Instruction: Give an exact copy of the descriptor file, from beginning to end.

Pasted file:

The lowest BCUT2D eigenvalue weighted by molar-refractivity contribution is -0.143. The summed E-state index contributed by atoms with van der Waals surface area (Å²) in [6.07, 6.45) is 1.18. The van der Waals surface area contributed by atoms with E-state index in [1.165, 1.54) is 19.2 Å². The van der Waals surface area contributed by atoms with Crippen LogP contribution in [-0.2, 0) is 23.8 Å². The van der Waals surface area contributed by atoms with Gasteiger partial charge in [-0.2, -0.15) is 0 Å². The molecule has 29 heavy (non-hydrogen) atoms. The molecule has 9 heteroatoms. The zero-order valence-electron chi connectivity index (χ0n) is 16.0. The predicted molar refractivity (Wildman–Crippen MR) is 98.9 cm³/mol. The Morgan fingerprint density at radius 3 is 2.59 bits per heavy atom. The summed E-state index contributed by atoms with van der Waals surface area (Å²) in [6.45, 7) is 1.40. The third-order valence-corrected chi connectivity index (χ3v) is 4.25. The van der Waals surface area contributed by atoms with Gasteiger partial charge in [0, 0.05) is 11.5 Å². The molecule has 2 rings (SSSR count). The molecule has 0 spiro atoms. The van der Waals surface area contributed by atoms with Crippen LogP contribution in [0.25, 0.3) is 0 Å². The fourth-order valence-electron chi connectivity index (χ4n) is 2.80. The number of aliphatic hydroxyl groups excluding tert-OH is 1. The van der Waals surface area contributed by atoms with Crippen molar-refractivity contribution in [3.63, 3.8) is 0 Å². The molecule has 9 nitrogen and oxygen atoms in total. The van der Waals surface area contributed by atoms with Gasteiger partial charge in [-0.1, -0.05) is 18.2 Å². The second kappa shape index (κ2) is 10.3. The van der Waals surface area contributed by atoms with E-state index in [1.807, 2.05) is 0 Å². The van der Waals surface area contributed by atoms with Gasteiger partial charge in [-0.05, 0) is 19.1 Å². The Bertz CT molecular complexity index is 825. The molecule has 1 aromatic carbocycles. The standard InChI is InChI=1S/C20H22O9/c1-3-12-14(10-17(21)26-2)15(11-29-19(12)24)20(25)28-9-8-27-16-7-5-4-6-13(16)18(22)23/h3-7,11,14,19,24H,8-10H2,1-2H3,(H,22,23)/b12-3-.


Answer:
The lowest BCUT2D eigenvalue weighted by molar-refractivity contribution is -0.143. The summed E-state index contributed by atoms with van der Waals surface area (Å²) in [6.07, 6.45) is 1.18. The van der Waals surface area contributed by atoms with E-state index in [1.165, 1.54) is 19.2 Å². The van der Waals surface area contributed by atoms with Crippen LogP contribution in [-0.2, 0) is 23.8 Å². The van der Waals surface area contributed by atoms with Gasteiger partial charge in [-0.2, -0.15) is 0 Å². The molecule has 29 heavy (non-hydrogen) atoms. The molecule has 9 heteroatoms. The zero-order valence-electron chi connectivity index (χ0n) is 16.0. The predicted molar refractivity (Wildman–Crippen MR) is 98.9 cm³/mol. The Morgan fingerprint density at radius 3 is 2.59 bits per heavy atom. The summed E-state index contributed by atoms with van der Waals surface area (Å²) in [6.45, 7) is 1.40. The third-order valence-corrected chi connectivity index (χ3v) is 4.25. The van der Waals surface area contributed by atoms with Gasteiger partial charge in [0, 0.05) is 11.5 Å². The molecule has 2 rings (SSSR count). The molecule has 0 spiro atoms. The van der Waals surface area contributed by atoms with Crippen LogP contribution in [0.25, 0.3) is 0 Å². The fourth-order valence-electron chi connectivity index (χ4n) is 2.80. The number of aliphatic hydroxyl groups excluding tert-OH is 1. The van der Waals surface area contributed by atoms with Crippen molar-refractivity contribution in [3.63, 3.8) is 0 Å². The molecule has 9 nitrogen and oxygen atoms in total. The van der Waals surface area contributed by atoms with Gasteiger partial charge in [-0.1, -0.05) is 18.2 Å². The second kappa shape index (κ2) is 10.3. The van der Waals surface area contributed by atoms with E-state index in [1.807, 2.05) is 0 Å². The van der Waals surface area contributed by atoms with Gasteiger partial charge in [-0.05, 0) is 19.1 Å². The Bertz CT molecular complexity index is 825. The molecule has 1 aromatic carbocycles. The standard InChI is InChI=1S/C20H22O9/c1-3-12-14(10-17(21)26-2)15(11-29-19(12)24)20(25)28-9-8-27-16-7-5-4-6-13(16)18(22)23/h3-7,11,14,19,24H,8-10H2,1-2H3,(H,22,23)/b12-3-.